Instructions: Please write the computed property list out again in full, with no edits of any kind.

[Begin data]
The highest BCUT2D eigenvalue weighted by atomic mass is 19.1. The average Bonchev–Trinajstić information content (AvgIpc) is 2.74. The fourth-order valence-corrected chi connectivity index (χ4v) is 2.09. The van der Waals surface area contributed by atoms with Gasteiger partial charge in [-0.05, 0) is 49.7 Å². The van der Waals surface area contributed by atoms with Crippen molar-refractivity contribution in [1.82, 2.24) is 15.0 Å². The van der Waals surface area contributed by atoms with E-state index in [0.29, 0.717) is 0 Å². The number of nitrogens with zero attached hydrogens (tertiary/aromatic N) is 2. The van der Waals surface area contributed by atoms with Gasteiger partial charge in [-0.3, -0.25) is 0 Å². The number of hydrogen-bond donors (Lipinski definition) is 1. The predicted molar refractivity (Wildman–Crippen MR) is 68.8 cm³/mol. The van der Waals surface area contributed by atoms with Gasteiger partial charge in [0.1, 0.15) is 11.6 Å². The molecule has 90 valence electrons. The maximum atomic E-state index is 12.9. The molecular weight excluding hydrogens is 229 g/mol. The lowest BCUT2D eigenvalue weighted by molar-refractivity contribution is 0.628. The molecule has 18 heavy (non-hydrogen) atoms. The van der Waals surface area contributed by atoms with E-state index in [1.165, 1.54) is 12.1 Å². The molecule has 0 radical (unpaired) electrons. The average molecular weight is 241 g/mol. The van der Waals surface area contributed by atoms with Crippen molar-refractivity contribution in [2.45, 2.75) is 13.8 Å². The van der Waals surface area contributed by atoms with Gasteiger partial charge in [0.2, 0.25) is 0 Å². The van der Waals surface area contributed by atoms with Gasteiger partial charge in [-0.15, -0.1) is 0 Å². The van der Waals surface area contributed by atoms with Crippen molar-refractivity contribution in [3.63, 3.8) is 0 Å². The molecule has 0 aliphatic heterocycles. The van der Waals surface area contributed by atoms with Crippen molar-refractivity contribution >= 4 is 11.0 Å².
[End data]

The highest BCUT2D eigenvalue weighted by atomic mass is 19.1. The average Bonchev–Trinajstić information content (AvgIpc) is 2.74. The fourth-order valence-corrected chi connectivity index (χ4v) is 2.09. The van der Waals surface area contributed by atoms with Gasteiger partial charge in [-0.05, 0) is 49.7 Å². The van der Waals surface area contributed by atoms with Crippen molar-refractivity contribution in [1.82, 2.24) is 15.0 Å². The van der Waals surface area contributed by atoms with E-state index in [0.29, 0.717) is 0 Å². The number of nitrogens with zero attached hydrogens (tertiary/aromatic N) is 2. The van der Waals surface area contributed by atoms with Gasteiger partial charge in [-0.3, -0.25) is 0 Å². The number of hydrogen-bond donors (Lipinski definition) is 1. The predicted molar refractivity (Wildman–Crippen MR) is 68.8 cm³/mol. The van der Waals surface area contributed by atoms with Gasteiger partial charge in [0.1, 0.15) is 11.6 Å². The molecule has 90 valence electrons. The maximum atomic E-state index is 12.9. The molecular weight excluding hydrogens is 229 g/mol. The lowest BCUT2D eigenvalue weighted by molar-refractivity contribution is 0.628. The molecule has 18 heavy (non-hydrogen) atoms. The van der Waals surface area contributed by atoms with E-state index in [1.165, 1.54) is 12.1 Å². The molecule has 0 radical (unpaired) electrons. The average molecular weight is 241 g/mol. The van der Waals surface area contributed by atoms with Crippen molar-refractivity contribution in [2.45, 2.75) is 13.8 Å². The van der Waals surface area contributed by atoms with Gasteiger partial charge in [0.2, 0.25) is 0 Å². The van der Waals surface area contributed by atoms with Gasteiger partial charge in [-0.15, -0.1) is 0 Å². The van der Waals surface area contributed by atoms with Crippen molar-refractivity contribution in [3.63, 3.8) is 0 Å². The molecule has 0 aliphatic heterocycles. The van der Waals surface area contributed by atoms with Crippen molar-refractivity contribution >= 4 is 11.0 Å².